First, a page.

Yes, The Burner published something from theAtlantic earlier this week. TB is terribly sorry.
This article about Invisible Children co-founder Jason Russell (yes, the guy that went public with OT-prophet levels of strange behavior crazy) is instead more fascinating about what journalist Josh Kron writes about the “Emerging Church.”
Kron wants to describe the moniker ‘Emerging Church’ as one would a denomination. But everybody who’s anybody knows that the “emerging church” is just…not regular church, man. It’s almost like trying to define a hipster–something that every urban dweller under 3o wants to be but nobody wants to be labeled.
Here are the relevant paragraphs about the stereotypical EC:
The group [Invisible Children] is a product, and perhaps the most successful manifestation of, a little-known, ultra-liberal, and highly controversial post-Evangelical Christian movement known as the Emerging Church…
Brian McLaren and Donald Miller are two authors and Christian theologians closely associated with the Emerging Church movement in the United States. McLaren was once named one of the most influential evangelicals in America by Time. Miller sits on an Obama White House taskforce on family values.
But then Kron seems to find a pretty good description of the Emerging Church, even if it goes against his description above:
The Emerging Church has no formal organization, no single leader, and no uniform code of belief. It’s part of a larger Generation-Y of disillusioned youth looking for a cooler, more accessible brand of Christianity for the 21st century.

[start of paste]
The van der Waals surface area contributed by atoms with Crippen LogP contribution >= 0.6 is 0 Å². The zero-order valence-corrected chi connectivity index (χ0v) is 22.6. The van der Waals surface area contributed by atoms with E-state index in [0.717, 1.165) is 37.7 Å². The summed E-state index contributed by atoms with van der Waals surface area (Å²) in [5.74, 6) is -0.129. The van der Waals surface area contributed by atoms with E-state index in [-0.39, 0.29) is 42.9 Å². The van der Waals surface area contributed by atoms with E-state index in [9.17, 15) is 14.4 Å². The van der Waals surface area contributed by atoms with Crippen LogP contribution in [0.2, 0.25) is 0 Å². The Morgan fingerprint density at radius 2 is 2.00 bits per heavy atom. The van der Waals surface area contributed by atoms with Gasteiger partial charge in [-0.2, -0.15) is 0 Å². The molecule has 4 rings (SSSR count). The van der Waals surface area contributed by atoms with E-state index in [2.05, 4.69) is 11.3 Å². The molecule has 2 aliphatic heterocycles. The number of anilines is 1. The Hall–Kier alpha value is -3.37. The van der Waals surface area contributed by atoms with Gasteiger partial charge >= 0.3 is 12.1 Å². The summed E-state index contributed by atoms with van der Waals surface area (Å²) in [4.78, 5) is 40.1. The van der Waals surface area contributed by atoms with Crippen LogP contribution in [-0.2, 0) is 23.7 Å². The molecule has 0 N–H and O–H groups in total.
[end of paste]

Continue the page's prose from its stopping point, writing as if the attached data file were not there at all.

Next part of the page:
At the heart of the movement is the growing perception that mainstream, organized Christianity is not only fundamentally flawed, with its dictates and rigid doctrines and inherently negative and insecure worldview, as many Emerging Church adherents see it, but that it follows a false gospel. Some wouldn’t mind seeing the Vatican collapse.
Contemporary institutional religion, as opposed to “redemption,” is “the most disgusting false gospel in the world!” Pastor Mark Driscoll, who identifies himself as an Emerging Liberal [wait, what?--TB], declared in a sermon on YouTube. “Religious people are the ones murdering Jesus.”
The Emerging Church preaches, in its uniquely deconstructionist way, what it claims is Jesus Christ’s original, true message, seemingly lost long ago: that God lives in each person, that the Kingdom of Heaven is here on Earth now, and that faith is not belief but an action and spiritual state of being to be experienced creatively, through human relationships, and by raising questions.
“There are a lot of us who would agree that we need to re-focus on Jesus’s core message, which is very, very different from what a lot of Christians have focused on,” Brian McLaren told me in a recent interview. Members of the movement don’t necessarily seek the answer to life’s questions or even believe those answers necessarily exist. “It has a lot more to do with what is God’s will for the planet, and how do we human beings start cooperating and addressing each other.”
A member of the Emerging Church movement might not believe in a literal hell. He or she might question final judgment or the significance of the cross. An Emerging Church might look like a living room of sofas arranged in a circle, as does Solomon’s Porch in Minnesota, instead of pews in rows. A DJ might play ambient music while “gatherers” partake in a “discussion” rather than listen to a sermon…
This is the first article from a reputable and widely-read publication The Burner has read that attempts to define and reference the emerging church movement. But Kron buries maybe the most important and newsworthy aspect of the emerging churches’ contribution–uniting disparate parties:
Even within the Invisible Children organization itself, a surprising blend of liberal and conservative have come together. Of Invisible Children’s four independent board members, one is an openly gay pastor (and the head of an Emerging Church); another donated to California’s Proposition 8 campaign to ban gay marriage.
If the ‘emerging church’ can heal a fraction of the fractures in our faith families, then TB will grant the movement Captialization.